The Effect of Stream Cleaning on Salmonid Habitat and Populations in a Coastal Oregon Drainage
Abstract:Habitat conditions and use by anadromous salmonids were evaluated in five reaches of Upper Lobster Creek, a major stream system in the central Oregon Coast Range, to determine the effect of different levels of stream cleaning. Stream clearance associated with post-World War II logging practices and a 100-year flood event that occured in 1964 severely altered channel configurations and loading patterns of large woody debris. This caused the subsequent removal of log jams. An uncleaned reach had large amounts of woody debris and the highest density of pools, greatest percentage of off-channel habitat, and highest salmonid use. In contrast, a totally cleaned reach had the lowest density of pools and lowest salmonid use. Rehabilitated sections of a reach that had been partially cleaned showed increases in density of pools and salmonid use compared to the remainder of the partially cleaned reach. Retention of standing timber in the riparian zone and maintenance in instream accumulations of large woody debris is recommended to allow streams to reach their productive potential for anadromous salmonids. West. J. Appl. For. 2(3):84-87, July 1987.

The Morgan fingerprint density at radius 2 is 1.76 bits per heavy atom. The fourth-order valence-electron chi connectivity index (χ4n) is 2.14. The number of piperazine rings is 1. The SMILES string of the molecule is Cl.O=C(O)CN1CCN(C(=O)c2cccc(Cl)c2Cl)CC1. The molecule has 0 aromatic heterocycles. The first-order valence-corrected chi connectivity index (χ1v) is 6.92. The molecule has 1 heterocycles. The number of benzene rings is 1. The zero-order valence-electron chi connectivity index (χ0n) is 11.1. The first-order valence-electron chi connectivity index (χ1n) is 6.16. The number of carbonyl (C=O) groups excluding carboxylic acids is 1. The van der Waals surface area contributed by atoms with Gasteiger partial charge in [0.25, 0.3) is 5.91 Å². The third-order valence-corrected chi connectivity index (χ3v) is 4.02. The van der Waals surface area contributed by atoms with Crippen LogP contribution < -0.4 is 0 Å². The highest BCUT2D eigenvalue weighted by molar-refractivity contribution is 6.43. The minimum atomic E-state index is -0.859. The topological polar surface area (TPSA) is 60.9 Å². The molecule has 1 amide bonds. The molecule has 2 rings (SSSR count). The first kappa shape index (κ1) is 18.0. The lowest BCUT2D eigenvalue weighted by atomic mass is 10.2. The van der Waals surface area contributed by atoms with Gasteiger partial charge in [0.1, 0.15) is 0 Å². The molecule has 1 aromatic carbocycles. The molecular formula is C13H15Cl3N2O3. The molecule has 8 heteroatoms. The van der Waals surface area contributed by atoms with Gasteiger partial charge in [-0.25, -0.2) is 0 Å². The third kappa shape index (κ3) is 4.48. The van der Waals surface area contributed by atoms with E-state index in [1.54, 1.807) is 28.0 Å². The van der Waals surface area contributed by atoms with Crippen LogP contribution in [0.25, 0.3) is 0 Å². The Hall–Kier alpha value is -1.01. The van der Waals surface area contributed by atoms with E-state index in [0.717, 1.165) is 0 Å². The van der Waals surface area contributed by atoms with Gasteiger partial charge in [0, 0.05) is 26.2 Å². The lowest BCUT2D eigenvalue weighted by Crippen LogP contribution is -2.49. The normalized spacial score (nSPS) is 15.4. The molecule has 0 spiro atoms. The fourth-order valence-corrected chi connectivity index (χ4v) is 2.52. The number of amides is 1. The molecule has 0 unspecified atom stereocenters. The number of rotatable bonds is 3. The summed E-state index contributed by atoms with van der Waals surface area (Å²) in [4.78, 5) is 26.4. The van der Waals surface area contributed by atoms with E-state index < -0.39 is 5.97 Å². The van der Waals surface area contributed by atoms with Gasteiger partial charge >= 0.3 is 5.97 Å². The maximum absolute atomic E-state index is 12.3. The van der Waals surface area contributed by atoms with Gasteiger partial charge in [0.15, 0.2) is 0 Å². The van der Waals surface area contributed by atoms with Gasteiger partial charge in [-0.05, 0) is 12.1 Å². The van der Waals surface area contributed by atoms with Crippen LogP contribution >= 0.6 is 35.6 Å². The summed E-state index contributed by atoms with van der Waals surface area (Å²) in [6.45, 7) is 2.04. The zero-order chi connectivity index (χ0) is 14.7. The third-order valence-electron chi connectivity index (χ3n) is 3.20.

Document Type: Miscellaneous
Affiliations: USDA Forest Service, Forest Sciences Laboratory, 3200 Jefferson Way, Corvallis, OR 97331
Publication date: 1987-07-01
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- Each regional journal of applied forestry focuses on research, practice, and techniques targeted to foresters and allied professionals in specific regions of the United States and Canada. The Western Journal of Applied Forestry covers the western United States, including Alaska, and western Canada; WJAF will also consider manuscripts reporting research in northern Mexico that has potential application in the southwestern United States.
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